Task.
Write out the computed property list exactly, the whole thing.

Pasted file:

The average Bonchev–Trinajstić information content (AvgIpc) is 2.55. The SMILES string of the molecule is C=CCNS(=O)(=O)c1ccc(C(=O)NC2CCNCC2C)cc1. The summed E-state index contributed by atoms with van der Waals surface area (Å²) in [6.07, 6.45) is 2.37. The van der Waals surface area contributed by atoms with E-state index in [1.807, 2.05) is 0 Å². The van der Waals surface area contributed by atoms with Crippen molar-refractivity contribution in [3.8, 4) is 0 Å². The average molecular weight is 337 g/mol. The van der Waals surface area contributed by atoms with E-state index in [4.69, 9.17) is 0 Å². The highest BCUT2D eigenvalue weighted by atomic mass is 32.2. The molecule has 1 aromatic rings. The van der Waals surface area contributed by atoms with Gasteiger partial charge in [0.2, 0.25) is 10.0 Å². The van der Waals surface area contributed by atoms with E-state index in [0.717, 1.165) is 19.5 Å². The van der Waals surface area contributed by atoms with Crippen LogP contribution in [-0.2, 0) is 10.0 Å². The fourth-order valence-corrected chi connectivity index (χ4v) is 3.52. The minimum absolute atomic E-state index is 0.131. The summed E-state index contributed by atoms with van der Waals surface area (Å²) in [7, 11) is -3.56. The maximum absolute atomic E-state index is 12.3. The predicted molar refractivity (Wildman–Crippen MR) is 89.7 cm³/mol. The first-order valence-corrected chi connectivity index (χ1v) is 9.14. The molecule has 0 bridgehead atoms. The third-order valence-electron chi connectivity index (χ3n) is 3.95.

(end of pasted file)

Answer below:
The average Bonchev–Trinajstić information content (AvgIpc) is 2.55. The SMILES string of the molecule is C=CCNS(=O)(=O)c1ccc(C(=O)NC2CCNCC2C)cc1. The summed E-state index contributed by atoms with van der Waals surface area (Å²) in [6.07, 6.45) is 2.37. The van der Waals surface area contributed by atoms with E-state index in [1.807, 2.05) is 0 Å². The van der Waals surface area contributed by atoms with Crippen molar-refractivity contribution in [3.8, 4) is 0 Å². The average molecular weight is 337 g/mol. The van der Waals surface area contributed by atoms with E-state index in [4.69, 9.17) is 0 Å². The highest BCUT2D eigenvalue weighted by atomic mass is 32.2. The molecule has 1 aromatic rings. The van der Waals surface area contributed by atoms with Gasteiger partial charge in [0.2, 0.25) is 10.0 Å². The van der Waals surface area contributed by atoms with E-state index in [0.717, 1.165) is 19.5 Å². The van der Waals surface area contributed by atoms with Crippen LogP contribution in [-0.2, 0) is 10.0 Å². The fourth-order valence-corrected chi connectivity index (χ4v) is 3.52. The minimum absolute atomic E-state index is 0.131. The summed E-state index contributed by atoms with van der Waals surface area (Å²) in [7, 11) is -3.56. The maximum absolute atomic E-state index is 12.3. The predicted molar refractivity (Wildman–Crippen MR) is 89.7 cm³/mol. The first-order valence-corrected chi connectivity index (χ1v) is 9.14. The molecule has 0 bridgehead atoms. The third-order valence-electron chi connectivity index (χ3n) is 3.95.